1 January 1970 – 12:01
The laundry sink is full of Resch’s Dinner Ale. We've had the traditional countdown to midnight, a quick verse of Auld Lang Syne and we're toasting the New Year, and the 1970s, with a few bottles of Barossa Pearl or Cold Duck. We'll put the Beatles’ Abbey Road on the record player and we'll breathe in a new decade – along with the carbon monoxide and the hydrogen cyanide from the fifty or so smokers in the room.
What we listened to
By April 1970, the Beatles had called it quits. It was a major blow. Many of us believed they were the greatest group in the entire history of the world. But there was plenty of new music to fill the gap.
The Skyhooks 1974 hit – I'm Livin' in the Seventies – seemed like just the right kind of reminder. Maybe more than in any other decade it was music that provided the commentary for our lives.
If you were a teenager in the 70s, you were in pop star heaven.
Do you remember:
- Buying Go-Set magazine every week. One of the regular contributors was Ian Meldrum – before the 'Molly' days, and before the hat.
- Rushing into your local record store after school, to pick up the Top 40 chart before they ran out.
- Watching Happening '70 (and '71 and '72) hosted by Ross D Wylie, and later Jeff Phillips, every Saturday. And, if you weren't home, setting up a microphone to record it on tape.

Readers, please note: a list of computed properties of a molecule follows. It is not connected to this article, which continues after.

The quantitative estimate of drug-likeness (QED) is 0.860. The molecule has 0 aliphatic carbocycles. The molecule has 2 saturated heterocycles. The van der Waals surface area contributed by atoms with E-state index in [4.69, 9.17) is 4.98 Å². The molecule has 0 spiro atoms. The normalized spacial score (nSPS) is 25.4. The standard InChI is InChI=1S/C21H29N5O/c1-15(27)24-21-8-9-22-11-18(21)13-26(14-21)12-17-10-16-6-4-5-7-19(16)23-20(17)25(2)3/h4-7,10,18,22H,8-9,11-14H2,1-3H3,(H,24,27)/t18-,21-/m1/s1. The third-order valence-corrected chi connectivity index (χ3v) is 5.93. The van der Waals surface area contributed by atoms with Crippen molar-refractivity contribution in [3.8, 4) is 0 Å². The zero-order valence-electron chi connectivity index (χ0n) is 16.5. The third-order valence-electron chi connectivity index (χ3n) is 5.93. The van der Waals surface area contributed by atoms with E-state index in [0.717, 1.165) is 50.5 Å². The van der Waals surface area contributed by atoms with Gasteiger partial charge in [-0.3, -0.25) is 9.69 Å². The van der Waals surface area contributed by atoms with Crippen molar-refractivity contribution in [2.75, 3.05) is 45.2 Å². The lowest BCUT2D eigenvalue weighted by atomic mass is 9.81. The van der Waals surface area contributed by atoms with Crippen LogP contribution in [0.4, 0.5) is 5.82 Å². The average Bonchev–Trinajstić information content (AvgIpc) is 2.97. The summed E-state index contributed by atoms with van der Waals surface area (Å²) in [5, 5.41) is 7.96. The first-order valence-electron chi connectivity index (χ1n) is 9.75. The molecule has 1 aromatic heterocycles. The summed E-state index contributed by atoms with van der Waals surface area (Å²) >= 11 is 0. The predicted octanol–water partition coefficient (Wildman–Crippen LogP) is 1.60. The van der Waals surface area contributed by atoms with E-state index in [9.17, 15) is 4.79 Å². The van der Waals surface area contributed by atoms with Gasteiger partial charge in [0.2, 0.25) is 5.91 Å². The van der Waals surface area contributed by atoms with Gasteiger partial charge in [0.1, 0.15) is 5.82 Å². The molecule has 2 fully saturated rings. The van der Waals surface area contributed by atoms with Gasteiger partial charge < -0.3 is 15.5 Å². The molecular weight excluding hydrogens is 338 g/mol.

- Plastering posters all over your bedroom wall, and joining fan clubs to get signed pictures of your favourites.
Later, there was disco, the music that eventually defined the decade. For a while, it dominated the airwaves, everyone's parties and, well, the discos!
Here are the 'top of the pops' in the 70s – the best sellers in Australia for the year.
How many can you sing the words to (no judgement)?
1970 - Let It Be The Beatles
1971 - Eagle Rock Daddy Cool
1972 - Puppy Love Donny Osmond
1973 - Tie a Yellow Ribbon Round the Old Oak Tree Tony Orlando & Dawn
1974 - My Coo Ca Choo Alvin Stardust
1975 - Fox on the Run Sweet
1976 - Fernando ABBA
1977 - Don't Cry for Me Argentina Julie Covington
1978 - You're the One that I Want ONJ & John Travolta
1979 - Lay Your Love on Me Racey
What was in
In the 70s, there were plenty of trends. Can you add to these?
- 8-Track Tape Players. All the rage, even in cars, but largely gone by mid-decade, as cassettes took over
- These mini models became popular because of the mid-seventies fuel crisis
- Cars were smaller for the same reason.
- Pet Rocks. They didn’t need to be fed, groomed or walked. They didn't bark or destroy the furniture. They. Did. Nothing. They hit their peak popularity mid-decade but then crumbled. But not before wily entrepreneurs even made money by opening Pet Rock Cemeteries.
What we called our kids
These were the most popular names of the decade.
- David Michelle
- Michael Nicole
- Andrew Lisa
- Jason Melissa
- Matthew Kylie
- Paul Rebecca
- Mark Sarah
- Christopher Amanda
- Daniel Joanne
- Adam Belinda
What we wore
The 70s were the years of fashion and funk.
The local barber went broke as men and women favoured longer, and very similar, hairstyles:
My hair like Jesus wore it. Hallelujah, I adore it....
Bangled, tangled, spangled, and spaghettied!
The hemlines on women’s skirts rose higher than ever, with micro-minis, but Newton’s Third Law of opposite and equal reaction set in and the ankle length maxi-skirt became all the rage from about 1974.